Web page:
Secrets of the fixture computer
Paul Fletcher | 07:00 AM, Monday, 15 June 2009
Ever wondered why you have had to travel the length of the country on a wet Tuesday night to watch your team in action?
Or you haven’t played at home on Boxing Day for the last three years?
Like me, you’ve probably just blamed the fixture computer, that mythical piece of technology that determines where you will be and when throughout the football season.
I have always imagined it to be some great beast of a machine like bertha, firing out tickertape full of fixtures while some overworked scientist desperately tries to make sense of the information spewing forth.
The fixtures for the 2009-2010 season are released at 1000 BST on Wednesday and last week I spoke to some of the key people involved in the formation of the schedule.
I wanted to find out exactly how the fixture list is put together and just how difficult a job it is. Needless to say, I spent a large chunk of last weekend in a dark and cool room as my brain tried to come to terms with its most serious case of information overload since I asked my wife to point out my most obvious flaws.
Putting the fixture list together is incredibly complex - with a whole series of factors ensuring it is an increasingly difficult task.
Just to give you one example; every club is paired with another in regard to when they play their home and away fixtures. This is done for a number of reasons, one being so that clubs like Everton and Liverpool do not play at home on the same weekend.
West Ham, it turns out, are paired with Dagenham and Redbridge. But for reasons of revenue Southend request they do not play at home on the same day as the Hammers as they believe it impacts upon their attendance.
Southend, though, are in Essex, as are Colchester, so they cannot play together on the same weekend. Colchester share stewards with Ipswich so those two clubs also request they do not play home games on the same weekend. Transport links dictate Ipswich and Norwich do not play together on the same weekend either. In other words, when West Ham play at home can have an impact on when a club as far away as Norwich (108.8 miles) play their home fixtures. And there are 12 other professional clubs in London…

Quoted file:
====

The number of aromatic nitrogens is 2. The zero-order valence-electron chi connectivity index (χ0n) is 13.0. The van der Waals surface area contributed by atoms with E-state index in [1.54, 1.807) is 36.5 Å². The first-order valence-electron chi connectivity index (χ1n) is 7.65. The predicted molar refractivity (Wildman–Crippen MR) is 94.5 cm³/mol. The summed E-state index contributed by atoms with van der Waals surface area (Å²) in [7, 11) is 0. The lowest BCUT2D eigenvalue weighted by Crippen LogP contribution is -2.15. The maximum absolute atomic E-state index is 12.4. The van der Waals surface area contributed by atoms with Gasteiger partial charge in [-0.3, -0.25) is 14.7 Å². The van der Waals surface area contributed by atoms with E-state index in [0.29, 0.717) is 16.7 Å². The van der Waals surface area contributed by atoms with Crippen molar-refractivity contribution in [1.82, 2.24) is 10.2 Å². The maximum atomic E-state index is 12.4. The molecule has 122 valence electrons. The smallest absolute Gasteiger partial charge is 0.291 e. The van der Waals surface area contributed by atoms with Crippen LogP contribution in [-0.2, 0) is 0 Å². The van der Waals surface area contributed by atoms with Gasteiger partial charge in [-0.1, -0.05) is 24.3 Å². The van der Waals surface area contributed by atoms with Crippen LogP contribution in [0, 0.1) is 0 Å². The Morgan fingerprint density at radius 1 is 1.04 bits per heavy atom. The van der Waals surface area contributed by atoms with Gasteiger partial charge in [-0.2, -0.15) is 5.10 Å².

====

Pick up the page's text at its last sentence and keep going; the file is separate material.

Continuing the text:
Confused? Read on and I guarantee you will be.
The compilation of the fixture list is done jointly between the Premier League and the Football League. The whole process starts upwards of a year in advance when Fifa and Uefa release their match calendars but work starts in earnest in the final months of the previous season.
The Football League, for example, sends out a questionnaire to all their clubs in March. This is a club’s opportunity to request specific dates they would like to avoid and what other team they would like to be paired with. The questionnaire is jointly signed off by the police and also reflects their concerns - issues such as ensuring high-profile matches do not clash with big events in a city.
During this time the main man in the process - Glenn Thompson of Atos Origin, an international IT services company, - starts the process he describes as sequencing.